As usual, I was about to be late again for work. It was much harder getting up from bed around those times already because it was getting colder and colder. It felt much better to just stay in bed and lie in a fetal position, hiding beneath the sheets. I guess it was around that time when I first adopted the expression “gisingin n’yo na lang ako ‘pag pasko na!”

And as usual, my mother was yelling her staple “mag-resign ka na lang kung ayaw mo nang pumasok” morning mantra. She found me the job, it was understandable if she resented my growing disinterest on it. The thing is, that mantra never worked. Everytime I heard it, my bones all the more did not feel like budging.

I had to again drag myself through the routine: rise, turn on music, brush teeth, bath, wear uniform, drink warm water, turn off music, go. But that day, as I was about to turn off the radio (fixed on NU 107 most of the time), I heard the strains of a classical tune.

I instantly recognized it: Schubert’s Ave Maria. I turned up the volume, thinking, “why is this station playing a classical piece?”

Then, I heard Chris Cornell’s voice. “Chris Cornell is singing Ave Maria!” I exclaimed. Of course my mother did not care, all she wanted was that I beat the bundy clock, she had to exclaim back at me, “late ka na!”

But I couldn’t move. I crouched in front of that aged speaker. I was transfixed. I wanted to cry. I did not want the song to end. I did not feel like going anywhere. I just wanted to keep listening.

Of course the song had to end. And of course I knew I was already late. I did not care. I walked on still hearing the song in my head.

I took the endmost seat in the jeep that I rode, and slouched. I held my head, I wanted to sleep. I saw that I even did not care to fully button up the blouse of my uniform – anyway, I had an inner shirt – I looked like I just got up from bed, real pathetic, I thought.

I also noticed a young man, even smaller than me and also looking like he just got up from bed, insisting to ride our jeep despite it being fully packed already. I remember saying to myself upon seeing him, something like “mukhang holdaper ‘tong lokong ‘to”.

He was.

He rode the jeep as it stopped in front of U.S.T. He shoved his ass right in the very little space there still was between me and the passenger next to me. As we neared Isetann Recto, and as he pulled out from his back pocket what was probably the longest fan knife I ever saw in my life, he announced the hold-up.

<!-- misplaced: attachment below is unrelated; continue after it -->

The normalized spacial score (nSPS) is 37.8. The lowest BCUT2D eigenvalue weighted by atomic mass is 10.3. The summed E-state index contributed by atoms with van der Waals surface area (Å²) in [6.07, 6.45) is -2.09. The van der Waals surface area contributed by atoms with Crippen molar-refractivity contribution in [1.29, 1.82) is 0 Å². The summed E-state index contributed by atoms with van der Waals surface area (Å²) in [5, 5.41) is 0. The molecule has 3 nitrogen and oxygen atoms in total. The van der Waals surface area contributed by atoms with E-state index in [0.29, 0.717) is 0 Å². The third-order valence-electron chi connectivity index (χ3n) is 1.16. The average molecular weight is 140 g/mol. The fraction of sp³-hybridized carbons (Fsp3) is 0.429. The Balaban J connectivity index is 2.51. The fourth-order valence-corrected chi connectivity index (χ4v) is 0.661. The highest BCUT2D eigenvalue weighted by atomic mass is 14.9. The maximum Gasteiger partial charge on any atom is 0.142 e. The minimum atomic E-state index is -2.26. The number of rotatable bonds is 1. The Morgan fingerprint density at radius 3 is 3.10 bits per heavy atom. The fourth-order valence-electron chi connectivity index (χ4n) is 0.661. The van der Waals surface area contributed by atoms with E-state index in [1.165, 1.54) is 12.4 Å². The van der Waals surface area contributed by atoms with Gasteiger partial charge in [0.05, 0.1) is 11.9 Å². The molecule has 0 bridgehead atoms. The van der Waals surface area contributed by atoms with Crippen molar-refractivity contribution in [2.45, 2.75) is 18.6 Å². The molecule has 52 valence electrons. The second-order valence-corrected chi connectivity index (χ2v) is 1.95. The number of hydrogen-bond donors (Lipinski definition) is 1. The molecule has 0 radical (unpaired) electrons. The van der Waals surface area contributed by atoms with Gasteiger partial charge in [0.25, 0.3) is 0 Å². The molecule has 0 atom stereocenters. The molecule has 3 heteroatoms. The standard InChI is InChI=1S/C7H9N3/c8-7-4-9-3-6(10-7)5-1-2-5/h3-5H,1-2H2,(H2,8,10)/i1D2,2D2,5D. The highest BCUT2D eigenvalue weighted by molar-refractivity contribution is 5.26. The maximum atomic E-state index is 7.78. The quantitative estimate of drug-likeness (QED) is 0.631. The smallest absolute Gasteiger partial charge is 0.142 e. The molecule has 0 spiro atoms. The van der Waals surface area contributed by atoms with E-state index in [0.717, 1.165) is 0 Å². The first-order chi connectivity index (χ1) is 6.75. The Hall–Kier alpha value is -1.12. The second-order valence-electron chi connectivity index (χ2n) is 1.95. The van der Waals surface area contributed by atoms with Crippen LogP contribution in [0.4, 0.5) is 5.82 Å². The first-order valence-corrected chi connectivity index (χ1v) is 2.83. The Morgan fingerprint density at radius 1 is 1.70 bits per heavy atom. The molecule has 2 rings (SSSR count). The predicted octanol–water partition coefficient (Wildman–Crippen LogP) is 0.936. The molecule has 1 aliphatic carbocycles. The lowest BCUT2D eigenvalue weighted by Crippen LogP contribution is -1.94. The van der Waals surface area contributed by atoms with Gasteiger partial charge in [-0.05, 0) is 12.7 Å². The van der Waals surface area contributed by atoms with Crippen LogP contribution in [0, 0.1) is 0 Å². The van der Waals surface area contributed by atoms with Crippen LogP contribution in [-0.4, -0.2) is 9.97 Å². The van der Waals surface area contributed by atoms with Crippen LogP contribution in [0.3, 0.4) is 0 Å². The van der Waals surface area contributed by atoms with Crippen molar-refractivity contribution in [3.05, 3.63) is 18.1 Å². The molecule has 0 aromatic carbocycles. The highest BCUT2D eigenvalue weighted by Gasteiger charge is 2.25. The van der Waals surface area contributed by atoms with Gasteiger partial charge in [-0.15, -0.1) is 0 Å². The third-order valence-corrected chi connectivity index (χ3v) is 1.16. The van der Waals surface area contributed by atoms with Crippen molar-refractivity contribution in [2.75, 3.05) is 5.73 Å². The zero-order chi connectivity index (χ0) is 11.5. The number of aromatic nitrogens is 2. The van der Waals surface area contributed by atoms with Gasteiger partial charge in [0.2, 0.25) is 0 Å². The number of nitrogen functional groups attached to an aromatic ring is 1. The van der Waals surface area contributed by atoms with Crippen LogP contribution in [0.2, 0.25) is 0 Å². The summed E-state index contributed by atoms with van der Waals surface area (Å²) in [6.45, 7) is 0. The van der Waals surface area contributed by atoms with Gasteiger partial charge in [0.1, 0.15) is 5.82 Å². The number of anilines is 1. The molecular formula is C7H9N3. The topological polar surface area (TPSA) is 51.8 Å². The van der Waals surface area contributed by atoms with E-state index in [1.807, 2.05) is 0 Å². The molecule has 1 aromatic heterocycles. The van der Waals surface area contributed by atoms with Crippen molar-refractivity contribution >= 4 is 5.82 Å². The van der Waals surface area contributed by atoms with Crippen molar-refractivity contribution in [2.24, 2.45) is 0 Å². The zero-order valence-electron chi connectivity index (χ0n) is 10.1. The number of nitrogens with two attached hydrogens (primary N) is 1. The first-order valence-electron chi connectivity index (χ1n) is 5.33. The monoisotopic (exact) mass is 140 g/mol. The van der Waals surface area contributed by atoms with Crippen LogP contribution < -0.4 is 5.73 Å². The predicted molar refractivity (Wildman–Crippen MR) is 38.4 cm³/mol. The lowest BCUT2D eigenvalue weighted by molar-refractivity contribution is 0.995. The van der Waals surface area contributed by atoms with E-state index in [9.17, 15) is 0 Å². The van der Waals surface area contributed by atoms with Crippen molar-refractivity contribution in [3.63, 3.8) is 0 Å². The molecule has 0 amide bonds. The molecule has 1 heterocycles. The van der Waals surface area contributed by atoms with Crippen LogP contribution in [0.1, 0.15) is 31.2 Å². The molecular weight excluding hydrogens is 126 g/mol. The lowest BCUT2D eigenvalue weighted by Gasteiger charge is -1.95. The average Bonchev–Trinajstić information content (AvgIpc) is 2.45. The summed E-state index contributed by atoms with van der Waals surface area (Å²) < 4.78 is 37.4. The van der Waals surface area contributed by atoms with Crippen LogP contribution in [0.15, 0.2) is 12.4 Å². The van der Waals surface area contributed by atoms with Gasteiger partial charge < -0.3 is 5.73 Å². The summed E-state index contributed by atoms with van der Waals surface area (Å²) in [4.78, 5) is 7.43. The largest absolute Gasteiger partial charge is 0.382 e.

“O, ‘wag na kayong papalag,” he said, or something like that, probably to address the men also in our jeep. I remember we had a lot of them during the ride, all dressed in office garb too. They all did as that little, pathetic looking guy said. Not one man moved.

Even before I saw the knife in all its unfurled, deadly glory, I was already shaking as I saw him reach for his back pocket. I was expecting him to point it to me, after all I was just next to him, and he got me cornered against the end railings. Instead, he pointed the knife to the two teen-aged looking girls who also rode in U.S.T. The girls were holding their cellphones out in the open. Apparently, the guy followed them. They handed their phones without resistance, then the guy ran off.

Here’s the part where I’d assert that it didn’t matter that I looked like a slouched, pathetic loser who had nothing anyway, and that it didn’t matter that those teeners foolishly held their fancy phones in the open – I believed I was spared from danger because I heard Chris Cornell sing Ave Maria, giving the song due respect as I refused to go until it was finished. I was blessed through the song, I thought.

Maybe. Yes, it was just a song. Maybe I would’ve not gotten to share the ride with the hold-upper in the first place had I just gone quickly through the god-forsaken routines and left the song. I really don’t know.

It felt as if my knees wanted to give way as I alighted from the jeep and walked all the way past the giant Manila City Hall clock, all the way to the bundy clock awaiting me. I was still in one piece alright, and the entire piece trembled. In disbelief. In awe.

Things are much better now. There still are hells, seasonal ones, for which I still need the necessary re-assurance. Lately, over the holidays, I saw Great Expectations again after a very long while, and was directed to a song I have forgotten all these years – Sunshower. It’s no hell song, though. That one deserves a new, clean sheet.